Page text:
A Grown Up Tantrum
By Wendy Rhein
I did not have my best moment as a parent today. I shouldn’t have any expectations that my kids should recognize or even acknowledge how hard I work to be their mom and to provide for them. I know I shouldn’t but on some days I do.
One of my biggest challenges with being a single parent is the lack of a shoulder or cheerleader to take over when I’m at my wit’s end or to validate that yes, that child was being Voldemort’s spawn and the red-faced yelling match that ensued was indeed justified. Someone who understands the wide-eyed look of amazement I sometimes have when I watch my child step over 7 dirty socks 13 times in one hour as if they are invisible, all the while complaining that he has no clean socks. I long for that occasional reminder that while I signed up for motherhood gleefully with all my being, I did not fully realize the implications of raising two independently minded, strong willed and creative young men, and that my breaking moments are understandable.
One such moment today resulted in my actually suggesting to Nate that if he liked the rules (or lack of) and the constant new legos and $20 weekly allowance for a 6-year-old without any chores that seems to be the norm at his friend Scott’s house (name changed to protect the maybe innocent) that maybe he should go and live THERE. Without me. Without Sam. Without Nana. I even offered to drop him off after school. That way he’d be there in time for the dinner that never includes vegetables and is almost always take out. You want me to pack your suitcase too?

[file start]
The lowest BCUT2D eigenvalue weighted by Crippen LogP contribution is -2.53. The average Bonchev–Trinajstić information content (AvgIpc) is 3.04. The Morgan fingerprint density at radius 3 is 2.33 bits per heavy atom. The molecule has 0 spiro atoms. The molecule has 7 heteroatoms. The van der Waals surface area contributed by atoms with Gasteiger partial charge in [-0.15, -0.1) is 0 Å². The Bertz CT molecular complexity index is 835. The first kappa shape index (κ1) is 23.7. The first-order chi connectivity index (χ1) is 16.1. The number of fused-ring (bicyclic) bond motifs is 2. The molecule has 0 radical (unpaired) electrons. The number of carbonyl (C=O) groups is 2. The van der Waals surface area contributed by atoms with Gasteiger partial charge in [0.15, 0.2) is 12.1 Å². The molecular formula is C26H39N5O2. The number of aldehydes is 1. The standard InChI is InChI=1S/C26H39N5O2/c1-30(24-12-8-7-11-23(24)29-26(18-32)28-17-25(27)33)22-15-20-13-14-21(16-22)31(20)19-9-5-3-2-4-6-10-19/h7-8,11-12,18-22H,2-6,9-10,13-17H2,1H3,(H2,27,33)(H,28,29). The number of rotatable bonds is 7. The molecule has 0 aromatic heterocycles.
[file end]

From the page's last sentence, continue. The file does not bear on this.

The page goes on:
Silence from the back seat.
As I said, not my finest hour.
The problem with listening to your kids is that you sometimes believe them. And this morning in my exhausted and frazzled Monday morning state, I believed Nate. I had been hearing about the glories of Scott’s world all weekend and since 6am today and this morning I actually believed the undercurrent of the comparisons: Scott’s parents are better at this than I am. All those insecurities about not being able to provide everything financially, practically, and emotionally; the ‘never enoughs’ as I like to call them. To be fair, I don’t think that Nate believed that undercurrent, or was even aware of it. I’ll own that one. Just like I own inviting my 6-year-old to move out. I launched into a mental temper tantrum of my own Scott list: I bet Scott’s family shops at Whole Foods all the time, they certainly can with their two professional incomes and the full time nanny who teaches the kids Swedish! And I bet they can take three vacations to Legoland and Harry Potter’s village at Disney every year! And stay at the resort! I bet Scott’s mom doesn’t have to hire a babysitter for $40 to see a $10 movie, no of course not. And of course Scott’s parents never have to nag Scott to pick up his God-forsaken dirty socks!
Lucky for me, I did manage to find some adult restraint and let that all play out in my head and not my mouth. We were quiet for a few miles, which in Nate’s world is an eternity. I was feeling about 2 inches tall, clearly not the role model of single motherhood and doing it all well that I try in vain to be. We arrived at his school and as he was getting ready to leap out of the car and start his day, he leaned forward, grabbed me around the neck and said “I don’t want to live anywhere but with you. You’re my best mom. And besides, Scott’s house doesn’t have cable.”